Series of reported home heists, stubborn squatters in New York lead to new laws

New York lawmakers have voted to change a property law stating that "a tenant should not include a squatter."

This comes after a homeowner was put in handcuffs for changing the locks to keep a squatter from subletting her home. 

A portion of New York's 2024 state budget agreement, signed into law by New York Governor Kathy Hochul Monday, excludes squatters from tenant protection under state law. 

ABC 7 reports that a series of investigations into people squatting in homes that don't belong to them has caused New York State legislators to make changes to state law.

Real estate lawyer Michael Romer told Fox News that the squatter charged after taking over the $1M Queens home, pushed lawmakers "over the finish line." 

The anti-squatter legislation would essentially make it easier for police to intervene in cases like Adele Andaloro's. 


Squatter charged after allegedly taking over $1M Queens home

Initially the alleged squatter said that he was a 'legal tenant', forcing police to arrest the homeowner instead for changing the locks as he pushed his way inside.

According to the Queens District Attorney, back in February, Brian Rodriguez forced his way back into Andaloro's home after she changed the locks, allegedly pushing his way into the house as she tried to hold the door closed. 

When he claimed that he was a legal tenant and Andaloro was trying to legally evict him, police had no choice but to remove Andaloro from her home. 

The alleged squatter had signed a lease for $3,200 per month on the home and moved in subletters.

"I think this is what pushed it over the finish line, the investigation surrounding this case and the media surrounding this case. The optics of a homeowner being taken from their own home in handcuffs. That picture is what inspired Albany to act earlier today," Real estate lawyer Romer said.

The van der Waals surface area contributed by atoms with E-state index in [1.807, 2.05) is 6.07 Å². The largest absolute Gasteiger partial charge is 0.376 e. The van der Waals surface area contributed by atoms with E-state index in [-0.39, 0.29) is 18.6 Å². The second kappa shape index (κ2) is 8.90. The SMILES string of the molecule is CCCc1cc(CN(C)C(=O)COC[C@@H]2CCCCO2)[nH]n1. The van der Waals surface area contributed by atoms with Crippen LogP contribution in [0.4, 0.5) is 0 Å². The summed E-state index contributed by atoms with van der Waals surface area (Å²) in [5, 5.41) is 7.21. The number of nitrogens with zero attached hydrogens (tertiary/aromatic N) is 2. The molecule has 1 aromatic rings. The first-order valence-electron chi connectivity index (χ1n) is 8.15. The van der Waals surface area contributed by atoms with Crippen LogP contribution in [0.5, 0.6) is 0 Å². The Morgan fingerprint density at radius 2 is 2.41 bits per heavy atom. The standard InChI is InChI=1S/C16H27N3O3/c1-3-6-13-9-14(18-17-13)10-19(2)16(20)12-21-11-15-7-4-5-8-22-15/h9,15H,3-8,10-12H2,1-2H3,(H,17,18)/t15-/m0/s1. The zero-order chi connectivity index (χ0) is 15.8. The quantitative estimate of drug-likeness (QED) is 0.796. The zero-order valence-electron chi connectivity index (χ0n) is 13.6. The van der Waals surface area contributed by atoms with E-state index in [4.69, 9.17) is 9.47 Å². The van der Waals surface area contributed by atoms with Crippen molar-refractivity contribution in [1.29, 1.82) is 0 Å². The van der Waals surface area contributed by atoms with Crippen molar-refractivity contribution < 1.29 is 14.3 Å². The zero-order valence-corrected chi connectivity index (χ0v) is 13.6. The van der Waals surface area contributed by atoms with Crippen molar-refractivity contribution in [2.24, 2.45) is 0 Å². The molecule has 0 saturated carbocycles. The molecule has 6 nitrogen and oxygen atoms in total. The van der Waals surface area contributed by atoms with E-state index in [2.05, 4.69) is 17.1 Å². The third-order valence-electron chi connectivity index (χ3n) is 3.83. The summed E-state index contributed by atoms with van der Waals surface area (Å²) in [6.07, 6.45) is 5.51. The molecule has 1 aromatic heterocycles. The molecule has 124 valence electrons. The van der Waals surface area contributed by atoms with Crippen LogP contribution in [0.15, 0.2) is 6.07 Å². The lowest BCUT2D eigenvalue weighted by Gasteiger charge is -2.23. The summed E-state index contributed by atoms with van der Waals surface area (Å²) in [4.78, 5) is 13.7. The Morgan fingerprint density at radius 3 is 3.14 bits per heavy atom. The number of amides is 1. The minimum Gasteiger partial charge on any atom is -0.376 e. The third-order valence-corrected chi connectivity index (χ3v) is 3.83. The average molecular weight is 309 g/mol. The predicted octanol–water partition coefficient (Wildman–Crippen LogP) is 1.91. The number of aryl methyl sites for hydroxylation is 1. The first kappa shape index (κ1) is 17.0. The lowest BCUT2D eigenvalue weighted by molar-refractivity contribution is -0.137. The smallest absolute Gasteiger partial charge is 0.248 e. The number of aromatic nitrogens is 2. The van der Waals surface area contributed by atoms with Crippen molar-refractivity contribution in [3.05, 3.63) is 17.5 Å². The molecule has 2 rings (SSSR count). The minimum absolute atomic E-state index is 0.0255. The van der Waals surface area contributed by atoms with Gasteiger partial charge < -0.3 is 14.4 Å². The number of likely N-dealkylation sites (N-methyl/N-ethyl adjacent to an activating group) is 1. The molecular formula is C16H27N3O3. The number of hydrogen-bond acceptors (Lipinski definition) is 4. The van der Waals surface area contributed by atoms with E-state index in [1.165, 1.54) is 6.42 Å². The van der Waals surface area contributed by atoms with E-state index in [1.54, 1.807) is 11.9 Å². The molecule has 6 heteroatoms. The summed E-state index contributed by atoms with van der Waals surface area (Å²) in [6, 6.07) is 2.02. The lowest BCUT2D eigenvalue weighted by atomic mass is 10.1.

Rodriguez, 35, pleaded not guilty to second-degree burglary, fourth-degree grand larceny, fourth-degree criminal possession of stolen property, second-degree criminal trespass and fourth-degree criminal mischief last week, according to the Queens District Attorney's office. 

What is a squatter?

PropertyClub, a real estate consultant firm in New York, defines a squatter as "someone who moved into a property and lives there without the owner’s permission or knowledge."

It takes 30 days of occupancy for a squatter to be considered a legal tenant.  

The difference between squatting and trespassing is that a squatter has the intention of taking ownership or claiming the property as their own, according to the New York State Unified Court System.

New York Squatter laws

In New York, trespassing is ruled illegal, while squatting is often considered a civil matter that relies on the courts for eviction, according to FOX News.

This could mean the squatter moves his or her belongings into the property and settles down. In some instances, squatters will even pay taxes to back up their possession claim. 

Thus, rightful owner cannot legally lock them out, move their belongings or cut off the lights, according to state law.

It takes an average of 20 months for an eviction case to be resolved in New York City, according to the Rent Stabilization Association.

Fox News contributed to this report.